This past summer, the Supreme Court agreed to review the case. At that time, the Wall Street Journal wrote:

“The question of what to do about bankruptcy rules that get in the way of a settlement has divided courts of appeal across the country, with some courts rejecting settlements that don’t comply with the scheme set out by Congress for who gets paid first.”

“The Bankruptcy Code contains a clearly-defined priority scheme for distributions to creditors of the bankruptcy estate, which is grounded on considerations of fairness to all creditors,” said Clayton D. Ketter, a Director at Phillips Murrah who specializes in financial restructurings and bankruptcy matters.

The negotiated structured dismissal did not include the consent of the group of Jevic truck drivers, the SCOTUS opinion stated, which allowed Jevic to evade its priority-creditor responsibility to the unpaid drivers. As long as priority creditors don’t consent to the deal, such settlements can’t be approved, the High Court said.

“In the case before us, a Bankruptcy Court dismissed a Chapter 11 bankruptcy. But the court did not simply restore the prepetition status quo. Instead, the court ordered a distribution of estate assets that gave money to high-priority secured creditors and to low-priority general unsecured creditors but which skipped certain dissenting mid-priority creditors. The skipped creditors would have been entitled to payment ahead of the general unsecured creditors in a Chapter 11 plan (or in a Chapter 7 liquidation). See §§507, 725, 726, 1129. The question before us is whether a bankruptcy court has the legal power to order this priority-skipping kind of distribution scheme in connection with a Chapter 11 dismissal.

In our view, a bankruptcy court does not have such a power. A distribution scheme ordered in connection with the dismissal of a Chapter 11 case cannot, without the consent of the affected parties, deviate from the basic priority rules that apply under the primary mechanisms the Code establishes for final distributions of estate value in business bankruptcies,” wrote Justice Breyer.

“The Supreme Court’s ruling reinforces the enforceability of those priorities and clarifies that priority line jumping through a structured settlement will not be permitted,” Ketter said.

The Jevic case will now head back to bankruptcy court for more work.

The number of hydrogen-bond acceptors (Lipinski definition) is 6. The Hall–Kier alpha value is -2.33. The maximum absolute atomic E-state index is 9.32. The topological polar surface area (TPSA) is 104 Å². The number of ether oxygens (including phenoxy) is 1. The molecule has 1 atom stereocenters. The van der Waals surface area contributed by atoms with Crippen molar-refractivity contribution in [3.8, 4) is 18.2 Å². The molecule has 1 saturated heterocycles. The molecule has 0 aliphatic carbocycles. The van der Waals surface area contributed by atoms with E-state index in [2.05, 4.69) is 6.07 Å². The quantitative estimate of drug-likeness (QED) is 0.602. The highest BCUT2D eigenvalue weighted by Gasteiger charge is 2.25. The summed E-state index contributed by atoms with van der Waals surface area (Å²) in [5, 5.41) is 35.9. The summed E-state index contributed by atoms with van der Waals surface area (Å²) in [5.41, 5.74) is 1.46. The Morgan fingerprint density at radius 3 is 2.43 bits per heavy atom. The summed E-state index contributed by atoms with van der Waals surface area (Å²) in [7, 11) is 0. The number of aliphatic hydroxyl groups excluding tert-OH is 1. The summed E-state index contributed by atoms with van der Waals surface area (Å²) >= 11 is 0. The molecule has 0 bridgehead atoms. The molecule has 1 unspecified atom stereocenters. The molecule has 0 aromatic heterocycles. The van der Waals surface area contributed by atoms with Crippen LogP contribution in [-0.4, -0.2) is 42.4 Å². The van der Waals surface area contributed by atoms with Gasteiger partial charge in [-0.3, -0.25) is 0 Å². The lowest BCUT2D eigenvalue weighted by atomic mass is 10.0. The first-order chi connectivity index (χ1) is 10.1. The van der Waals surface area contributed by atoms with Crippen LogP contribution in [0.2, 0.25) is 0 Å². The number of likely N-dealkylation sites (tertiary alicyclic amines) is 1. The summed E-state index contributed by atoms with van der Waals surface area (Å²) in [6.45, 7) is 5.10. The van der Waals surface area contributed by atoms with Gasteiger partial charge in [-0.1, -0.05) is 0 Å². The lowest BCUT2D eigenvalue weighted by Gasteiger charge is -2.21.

The Takeaway

What are the implications of this decision, beyond the fairly narrow Supreme Court’s ruling? Will it affect the overall utilization of structured dismissals across the industry?

Ketter said that he has noticed a rise of structured dismissals in bankruptcy cases, which typically follow a sale of a substantial portion of the debtor’s assets.

“I don’t foresee the Jevic decision changing that,” he added. “The Supreme Court Justices did not say that structured dismissals are not allowed.  Rather, they said that structured dismissals that violate the bankruptcy code’s priority scheme are not allowed.  Thus, we are likely to continue to see structured dismissals used, so long as they do not impermissibly skip a class of creditors in making distributions.”

However, Ketter added that decision may have broader implications outside the realm of structured dismissals.

“For example, there are types of plans within a bankruptcy case where a priority class voluntarily gifts a portion of the recovery it would otherwise be due to a lower priority class,” he added. “Sometimes, those gifted distributions skip other classes sitting higher on the priority scheme.  The Jevic decision raises the question of whether such plans are permissible.”

 

Clayton D. Ketter is a Director and a litigator whose practice involves a wide range of business litigation in both federal and state court, including extensive experience in financial restructurings and bankruptcy matters.

Roth: Justice Antonin Scalia and the Clean Power Plan

By Jim Roth, Director and Chair of the Firm’s Clean Energy Practice Group. This column was originally published in The Journal Record on February 22, 2016.


Jim Roth is a Director and Chair of the firm’s Clean Energy Practice.